US 4184855 A
A continuous process for acid gas removal from process gas streams by contact with an aqueous alkanolamine solution such as MEA wherein the temperature of the MEA solution is controlled by placing an intercooler at the lower end of the absorption column such that the temperature of the down-coming MEA solution is cooled to allow increased mole loading of acid gas in the solution, but is not so cooled that the mass transfer rate of the acid gas from the process gas to the MEA solution is slowed to an unacceptable level. The lower temperature highly loaded MEA solution is then passed to a heat exchanger-flash-heat exchanger arrangement where the temperature is increased to provide satisfactory flash efficiency and then heated again prior to introduction into the stripper to reduce the sensible heat duty in the stripper. The combination of optimally positioned intercooler and flash together with the temperature ranges recited permit the obtainment of a net energy demand lower than can be expected from the addition of the intercooler effect and the flash effect.
1. A continuous process for the removal of acid gases from a feed gas mixture by contacting the feed gas mixture with an aqueous alkanolamine solution, the alkanolamine having 1 to 3 alkanol radicals, each radical having 2 or 3 carbon atoms comprising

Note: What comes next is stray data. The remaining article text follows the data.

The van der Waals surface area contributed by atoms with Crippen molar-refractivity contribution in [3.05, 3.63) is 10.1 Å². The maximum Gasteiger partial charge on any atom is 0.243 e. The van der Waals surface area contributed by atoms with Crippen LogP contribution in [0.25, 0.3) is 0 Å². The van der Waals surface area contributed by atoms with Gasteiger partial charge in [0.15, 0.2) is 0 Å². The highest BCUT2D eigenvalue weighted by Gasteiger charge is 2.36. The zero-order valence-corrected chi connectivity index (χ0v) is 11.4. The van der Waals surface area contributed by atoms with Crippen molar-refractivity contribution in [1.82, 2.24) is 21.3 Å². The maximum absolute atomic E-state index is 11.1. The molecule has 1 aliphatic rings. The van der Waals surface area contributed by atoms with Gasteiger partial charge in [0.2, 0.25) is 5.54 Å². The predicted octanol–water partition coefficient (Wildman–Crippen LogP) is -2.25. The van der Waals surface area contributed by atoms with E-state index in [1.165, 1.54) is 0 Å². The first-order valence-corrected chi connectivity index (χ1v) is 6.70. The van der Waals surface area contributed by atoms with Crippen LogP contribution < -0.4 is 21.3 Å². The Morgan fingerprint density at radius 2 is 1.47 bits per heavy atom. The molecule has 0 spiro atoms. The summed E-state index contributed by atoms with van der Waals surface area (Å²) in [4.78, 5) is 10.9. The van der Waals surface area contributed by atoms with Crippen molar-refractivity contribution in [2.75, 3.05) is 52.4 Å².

(a) introducing into an absorption zone a feed gas mixture of process gas and acid gas comprising a process gas selected from the group consisting of a hydrocarbon, a mixture of hydrocarbons, synthesis gas and a mixture of nitrogen and hydrogen; and about 5 to about 60 percent by volume of an acid gas selected from the group consisting of carbon dioxide, hydrogen sulfide and mixtures thereof; wherein percent by volume is based on the total volume of the mixture of process gas and acid gas introduced into the absorption zone, at an absorption zone inlet temperature (To), for the feed gas mixture in the range of 140
(b) countercurrently contacting the feed gas mixture in the absorption zone with a mixture of an aqueous alkanolamine solution, said aqueous alkanolamine solution having a concentration of from 15-95 weight percent of the alkanolamine and a temperature (Ti) of from 105 F. to absorb the acid gas from the feed gas mixture;
(c) passing at least most of the downflowing acid gas containing alkanolamine solution through a cooling zone when the solution has reached a temperature of from 135 of the solution and then passing the cooled acid gas containing solution through the absorption zone to increase the mole leading of acid gas in the solution such that the temperature (T.sub.2) of the rich solution leaving the absorption zone never exceeds 185
(d) removing the acid gas rich solution having an acid gas loading of 0.50 m/m to 0.67 m/m from the bottom of the absorption zone and passing such solution in heat exchange relationship with a recycling regenerated alkanolamine solution to increase the temperature of the rich solution (T.sub.3) in the range of from 170